So What? This means that the compressor can, via controls, calculate exactly how fast to run itself to keep up with demand and run at its most efficient speed and efficiency is the name of the game here. This is where you can save money!
Now the only thing that remains is to determine the best way to vary the motor speed. Some manufacturers use electric inverters that vary the frequency (cycles per second) going to the motor and this in turn, varies the speed. One disadvantage of this technology is that running a motor very slowly produces excessive heat. Designing a motor that can withstand the extra heat production is expensive and it also means that in most cases, the range of operating speeds is 40% of rated output. In other words, a compressor capable of 500 SCFM output can throttle back to about 200 SCFM. This is decent but there is another way to accomplish this with an even greater output range called “Switched Reluctance”. This technology allows for an output range of 5 to 1 or 20% of rated output. This means that that same 500 SCFM machine can now throttle back to 100 SCFM.
Rotary Screw Partial Load Capacity Controls
Before the advent of variable speed rotary screws there were systems in place that provided a mechanical means of cutting back on the output (and the electricity consumed!) of the compressor. They are referred to collectively as partial load capacity controls. There are two well know types of capacity control air ends generally available to provide this output/energy match. Both work on the same principal.
A Little Background:
The output on a rotary screw air compressor is determined by three main factors. 1) The diameter of the rotors, 2) the length of the rotors and 3) The RPM’s that the rotors are turned at. So if we choose not to vary the RPMS of the air end rotors we must change one of the other two parameters. Since the diameter cannot be changed then we need to effectively change the rotor length. This is accomplished not so much by changing the actual length of the rotor itself, but by changing how much of the length of the rotor actually compresses air.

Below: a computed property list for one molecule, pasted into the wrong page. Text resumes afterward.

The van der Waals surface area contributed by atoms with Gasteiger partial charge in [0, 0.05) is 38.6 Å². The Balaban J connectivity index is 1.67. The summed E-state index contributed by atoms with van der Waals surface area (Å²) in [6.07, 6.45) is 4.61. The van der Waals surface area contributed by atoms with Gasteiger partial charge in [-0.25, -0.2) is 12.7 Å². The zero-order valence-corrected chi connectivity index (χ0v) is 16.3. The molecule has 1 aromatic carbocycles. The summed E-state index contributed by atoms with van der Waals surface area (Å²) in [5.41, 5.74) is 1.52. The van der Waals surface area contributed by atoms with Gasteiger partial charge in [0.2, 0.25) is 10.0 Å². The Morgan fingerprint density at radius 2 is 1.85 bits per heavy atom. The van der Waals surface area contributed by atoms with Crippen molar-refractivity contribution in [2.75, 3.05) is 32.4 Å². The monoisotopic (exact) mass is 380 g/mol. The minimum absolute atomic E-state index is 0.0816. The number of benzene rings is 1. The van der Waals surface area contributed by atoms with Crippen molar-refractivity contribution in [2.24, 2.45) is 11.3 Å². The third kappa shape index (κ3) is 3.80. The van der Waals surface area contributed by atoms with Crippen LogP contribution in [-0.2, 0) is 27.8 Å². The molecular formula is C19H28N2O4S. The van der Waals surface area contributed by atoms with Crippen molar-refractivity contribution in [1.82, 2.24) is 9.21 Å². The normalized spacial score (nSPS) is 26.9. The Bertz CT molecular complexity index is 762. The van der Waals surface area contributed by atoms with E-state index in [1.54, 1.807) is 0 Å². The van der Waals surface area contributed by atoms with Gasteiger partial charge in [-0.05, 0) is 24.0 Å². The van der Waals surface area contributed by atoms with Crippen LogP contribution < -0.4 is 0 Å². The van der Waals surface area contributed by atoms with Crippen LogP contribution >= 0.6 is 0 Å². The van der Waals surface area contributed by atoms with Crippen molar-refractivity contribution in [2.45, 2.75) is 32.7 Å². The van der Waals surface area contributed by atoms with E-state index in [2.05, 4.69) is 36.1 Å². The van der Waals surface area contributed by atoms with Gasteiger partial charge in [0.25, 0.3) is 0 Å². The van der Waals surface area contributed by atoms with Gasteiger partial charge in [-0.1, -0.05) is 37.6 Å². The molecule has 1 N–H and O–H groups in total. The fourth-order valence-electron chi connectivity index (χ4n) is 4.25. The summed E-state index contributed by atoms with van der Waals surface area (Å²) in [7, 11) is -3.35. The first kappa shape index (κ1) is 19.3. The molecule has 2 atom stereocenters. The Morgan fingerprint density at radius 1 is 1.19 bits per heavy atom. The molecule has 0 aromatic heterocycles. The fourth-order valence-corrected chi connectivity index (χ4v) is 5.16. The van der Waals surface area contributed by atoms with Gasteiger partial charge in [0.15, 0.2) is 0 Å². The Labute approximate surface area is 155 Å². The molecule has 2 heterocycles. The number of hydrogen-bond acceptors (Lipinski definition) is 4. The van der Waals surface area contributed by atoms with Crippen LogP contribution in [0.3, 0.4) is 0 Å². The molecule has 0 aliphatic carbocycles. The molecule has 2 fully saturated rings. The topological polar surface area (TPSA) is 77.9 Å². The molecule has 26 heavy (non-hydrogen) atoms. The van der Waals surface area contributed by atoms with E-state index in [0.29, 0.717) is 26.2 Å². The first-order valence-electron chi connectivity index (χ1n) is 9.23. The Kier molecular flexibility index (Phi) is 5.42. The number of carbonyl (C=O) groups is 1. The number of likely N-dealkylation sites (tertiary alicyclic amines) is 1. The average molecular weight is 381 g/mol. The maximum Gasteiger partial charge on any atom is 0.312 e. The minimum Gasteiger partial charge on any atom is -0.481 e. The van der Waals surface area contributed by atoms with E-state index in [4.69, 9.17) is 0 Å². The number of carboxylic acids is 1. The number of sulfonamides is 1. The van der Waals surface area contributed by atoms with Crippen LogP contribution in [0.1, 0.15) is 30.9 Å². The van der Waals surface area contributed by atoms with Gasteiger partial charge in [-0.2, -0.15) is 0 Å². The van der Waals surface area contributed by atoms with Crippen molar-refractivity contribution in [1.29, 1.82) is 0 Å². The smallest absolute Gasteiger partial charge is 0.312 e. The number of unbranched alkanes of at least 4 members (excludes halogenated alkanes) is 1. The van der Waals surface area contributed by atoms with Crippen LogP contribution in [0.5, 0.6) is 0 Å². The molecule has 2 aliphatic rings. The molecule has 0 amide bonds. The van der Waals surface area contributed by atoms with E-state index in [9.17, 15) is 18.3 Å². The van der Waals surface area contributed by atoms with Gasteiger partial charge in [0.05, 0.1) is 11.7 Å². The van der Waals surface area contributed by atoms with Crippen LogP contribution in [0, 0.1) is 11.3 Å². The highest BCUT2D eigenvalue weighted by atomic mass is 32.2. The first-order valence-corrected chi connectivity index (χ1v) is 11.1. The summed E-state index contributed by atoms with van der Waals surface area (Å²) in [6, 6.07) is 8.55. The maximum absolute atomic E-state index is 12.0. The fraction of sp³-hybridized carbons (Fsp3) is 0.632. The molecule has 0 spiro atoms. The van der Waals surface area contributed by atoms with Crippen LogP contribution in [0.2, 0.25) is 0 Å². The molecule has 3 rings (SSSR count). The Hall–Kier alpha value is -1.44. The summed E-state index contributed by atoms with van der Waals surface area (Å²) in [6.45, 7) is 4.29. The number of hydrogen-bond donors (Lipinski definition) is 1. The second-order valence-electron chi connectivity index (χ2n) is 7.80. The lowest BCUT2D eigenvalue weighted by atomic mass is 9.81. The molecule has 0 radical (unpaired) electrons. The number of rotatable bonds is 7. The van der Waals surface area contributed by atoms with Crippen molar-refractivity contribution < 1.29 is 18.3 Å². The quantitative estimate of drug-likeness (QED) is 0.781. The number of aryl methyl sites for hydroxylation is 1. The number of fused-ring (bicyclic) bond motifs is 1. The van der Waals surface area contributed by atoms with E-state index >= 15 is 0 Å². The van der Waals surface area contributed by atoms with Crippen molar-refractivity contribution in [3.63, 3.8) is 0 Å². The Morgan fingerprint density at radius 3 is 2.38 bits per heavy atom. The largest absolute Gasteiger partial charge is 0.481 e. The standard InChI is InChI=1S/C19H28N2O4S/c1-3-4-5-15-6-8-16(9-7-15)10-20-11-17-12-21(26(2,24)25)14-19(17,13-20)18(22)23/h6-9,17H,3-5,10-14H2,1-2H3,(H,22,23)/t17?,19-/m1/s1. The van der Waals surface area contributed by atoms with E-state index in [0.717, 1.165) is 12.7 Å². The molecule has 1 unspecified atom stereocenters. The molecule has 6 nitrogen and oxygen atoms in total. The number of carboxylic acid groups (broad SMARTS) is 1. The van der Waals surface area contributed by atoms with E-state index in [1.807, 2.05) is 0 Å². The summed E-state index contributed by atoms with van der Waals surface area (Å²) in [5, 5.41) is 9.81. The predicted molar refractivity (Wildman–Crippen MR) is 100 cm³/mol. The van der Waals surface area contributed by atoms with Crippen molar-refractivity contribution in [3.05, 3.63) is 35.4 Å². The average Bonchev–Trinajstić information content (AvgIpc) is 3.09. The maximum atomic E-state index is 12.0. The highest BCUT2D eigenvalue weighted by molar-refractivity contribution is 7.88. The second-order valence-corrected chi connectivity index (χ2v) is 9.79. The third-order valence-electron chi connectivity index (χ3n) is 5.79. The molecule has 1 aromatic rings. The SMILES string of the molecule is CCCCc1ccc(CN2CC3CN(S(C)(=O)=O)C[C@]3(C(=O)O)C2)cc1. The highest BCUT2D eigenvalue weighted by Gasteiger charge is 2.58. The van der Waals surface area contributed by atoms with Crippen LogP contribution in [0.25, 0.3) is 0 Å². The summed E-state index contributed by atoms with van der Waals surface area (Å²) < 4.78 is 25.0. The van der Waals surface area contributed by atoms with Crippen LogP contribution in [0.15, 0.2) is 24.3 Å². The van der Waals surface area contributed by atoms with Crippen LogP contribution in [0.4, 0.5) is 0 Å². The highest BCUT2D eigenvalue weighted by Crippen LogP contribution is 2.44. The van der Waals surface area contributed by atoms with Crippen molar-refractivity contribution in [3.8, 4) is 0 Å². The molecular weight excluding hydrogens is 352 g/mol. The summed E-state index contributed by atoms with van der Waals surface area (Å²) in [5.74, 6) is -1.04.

The two known systems are the spiral turn valve system (seen largely on Gardner Denver and Sullair Air compressors and the poppet valve system seen largely on Comp Air and Quincy Air Compressors.
The Spiral valve system works by having a series of holes down the center of the air end rotor housing with a spiral valve directly above the holes. The spiral valve will then move back and forth opening and closing these holes as necessary to match plant needs. As more holes are “opened”, the less air that can be compressed as we have effectively “shortened” the available sealed compression area of the rotors. This means less air is compressed AND we have used LESS electricity to compress it! Closing more holes means more sealed compression area, more compressed air MORE energy used to compress it.
The same theory works for the poppet valve system, the poppet valve system generally has a series of four poppet valves. These valves are mounted in the air end rotor housing and again open and close as needed which effectively changes the length of the compression area. Again, an open valve means less sealed compression area so less air compressed and less energy used to compress it. A closed valve means more sealed compression area, more air compressed air more energy spent to compress it.